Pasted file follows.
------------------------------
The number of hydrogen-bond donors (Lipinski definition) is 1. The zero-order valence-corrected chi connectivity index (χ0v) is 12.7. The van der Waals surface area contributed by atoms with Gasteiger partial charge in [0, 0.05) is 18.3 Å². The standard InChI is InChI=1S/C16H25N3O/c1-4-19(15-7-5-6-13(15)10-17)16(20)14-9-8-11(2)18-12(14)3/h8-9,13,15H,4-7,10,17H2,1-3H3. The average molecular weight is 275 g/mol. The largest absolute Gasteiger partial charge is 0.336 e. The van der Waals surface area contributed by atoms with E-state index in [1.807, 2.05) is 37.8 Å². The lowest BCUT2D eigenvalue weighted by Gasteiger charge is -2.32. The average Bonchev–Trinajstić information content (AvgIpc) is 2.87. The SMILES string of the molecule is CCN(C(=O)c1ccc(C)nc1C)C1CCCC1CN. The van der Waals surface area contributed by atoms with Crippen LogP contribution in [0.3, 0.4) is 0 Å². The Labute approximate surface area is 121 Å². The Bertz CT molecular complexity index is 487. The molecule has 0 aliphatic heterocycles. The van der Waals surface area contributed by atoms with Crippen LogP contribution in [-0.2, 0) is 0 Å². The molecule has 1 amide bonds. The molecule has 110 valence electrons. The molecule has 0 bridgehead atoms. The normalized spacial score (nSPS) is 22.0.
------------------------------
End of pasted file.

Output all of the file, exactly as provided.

The number of hydrogen-bond donors (Lipinski definition) is 1. The zero-order valence-corrected chi connectivity index (χ0v) is 12.7. The van der Waals surface area contributed by atoms with Gasteiger partial charge in [0, 0.05) is 18.3 Å². The standard InChI is InChI=1S/C16H25N3O/c1-4-19(15-7-5-6-13(15)10-17)16(20)14-9-8-11(2)18-12(14)3/h8-9,13,15H,4-7,10,17H2,1-3H3. The average molecular weight is 275 g/mol. The largest absolute Gasteiger partial charge is 0.336 e. The van der Waals surface area contributed by atoms with E-state index in [1.807, 2.05) is 37.8 Å². The lowest BCUT2D eigenvalue weighted by Gasteiger charge is -2.32. The average Bonchev–Trinajstić information content (AvgIpc) is 2.87. The SMILES string of the molecule is CCN(C(=O)c1ccc(C)nc1C)C1CCCC1CN. The van der Waals surface area contributed by atoms with Crippen LogP contribution in [0.3, 0.4) is 0 Å². The Labute approximate surface area is 121 Å². The Bertz CT molecular complexity index is 487. The molecule has 0 aliphatic heterocycles. The van der Waals surface area contributed by atoms with Crippen LogP contribution in [-0.2, 0) is 0 Å². The molecule has 1 amide bonds. The molecule has 110 valence electrons. The molecule has 0 bridgehead atoms. The normalized spacial score (nSPS) is 22.0.